26.       Regarding the Respondent. If we now consider the case of the Respondent, we must say that nothing in the Acts indicates a grave lack of discretion in her regarding any essential marital duty. The original X Sentence, which we declared null, found against the plea in her case (182). When asked, "La décision de se marier était-elle bien délibérée ou était-elle le fruit d'une réaction impulsive?", she replies, "Pour David, j'ignore. Pour moi; oui. J'ai réfléchi et j'ai accepté volontairement. J'ai été très touchée par la fidélité de David à m'attendre pendant 10 ans, et j'y ai répondu en toute honnêteté et connaissance de cause" (SA, 23/5). It may well be that some interested motives entered into her decision to marry; but that is no indication of an invalidating lack of discretion. The Petitioner's brother John says: "Danielle was emotionally well balanced" (X 102).

            We should note that this witness, John, as well as the Petitioner's sister, Mary, lose quite a bit of credibility when they categorically state that the Respondent got pregnant before the wedding, and that this influenced the decision to marry (98; 107). His mother (120) and brother Paul (148) repeat this (cf. 130-131); but both the Petitioner and the Respondent deny it (38/16; 84/9). Although he asserts the nullity of the marriage, and she its validity, their testimonies concur as to the main facts of the case. The version of the parties should therefore be accepted, despite the contrary affirmations of some witnesses.

27.       The Expert opinions. From his examination of the Acts, the rotal Expert, Prof. A., rejects any diagnosis of mental backwardness on the Petitioner's part (cf. the suggestion made by his brother of "Mental incompetence"), but he does conclude to his immaturity (Additional Supplementary Acts, 7-8). Failing to mention the many depositions - which we have noted above - of those relatives who regarded the Petitioner as sufficiently mature for marriage, he writes: "One can consider the impulsive decision of the Petitioner to marry a woman older than himself and of an evidently dominant character as the abortive attempt to obtain relief from his loneliness, the satisfaction of his needs for dependence... One frequently notes in the subject his poor communication with others. This is due to the discrepancy between his own impulses and his perception of the outside world, whether in the field of marriage, family or authority, as contrary to his own requirements..." (ASA 9). And on this basis he gives as his professional opinion, "Such a personality could not have permitted the Petitioner, in the moment of the marriage, to have the discretional capacity for valid consent and the capacity to satisfy the obligations inherent to marriage. My diagnosis is: Passive Aggressive Personality Disorder" (ib.).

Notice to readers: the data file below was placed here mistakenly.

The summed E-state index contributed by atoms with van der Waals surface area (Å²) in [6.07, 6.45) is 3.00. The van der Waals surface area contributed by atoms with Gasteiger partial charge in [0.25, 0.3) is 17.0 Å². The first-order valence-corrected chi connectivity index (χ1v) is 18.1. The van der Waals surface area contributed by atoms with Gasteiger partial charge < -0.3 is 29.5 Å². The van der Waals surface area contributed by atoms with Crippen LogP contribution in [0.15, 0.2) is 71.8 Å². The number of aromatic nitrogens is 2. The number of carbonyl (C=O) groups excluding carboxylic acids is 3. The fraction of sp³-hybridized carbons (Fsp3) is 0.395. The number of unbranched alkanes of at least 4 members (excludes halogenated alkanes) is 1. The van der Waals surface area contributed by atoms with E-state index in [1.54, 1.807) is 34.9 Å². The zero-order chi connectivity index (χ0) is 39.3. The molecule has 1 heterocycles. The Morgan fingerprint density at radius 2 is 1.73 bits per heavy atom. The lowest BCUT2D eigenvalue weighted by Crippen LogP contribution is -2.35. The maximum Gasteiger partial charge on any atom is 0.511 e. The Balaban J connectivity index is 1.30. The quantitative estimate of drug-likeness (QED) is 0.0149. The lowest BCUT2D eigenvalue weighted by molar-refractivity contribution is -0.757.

As an expert-diagnosis, this appeared simply to attach a label to a combination of minor characteristics, without any indication of the gravity of the possible condition involved. As such, it provided the Judges with few reliable elements for their decision. Inasmuch as it was based on a one-sided reading of the Acts, and appeared to offer certain incoherencies from a scientific point of view, a thorough "recognitio" was considered necessary in order to ask the Expert to justify certain points and to clarify others.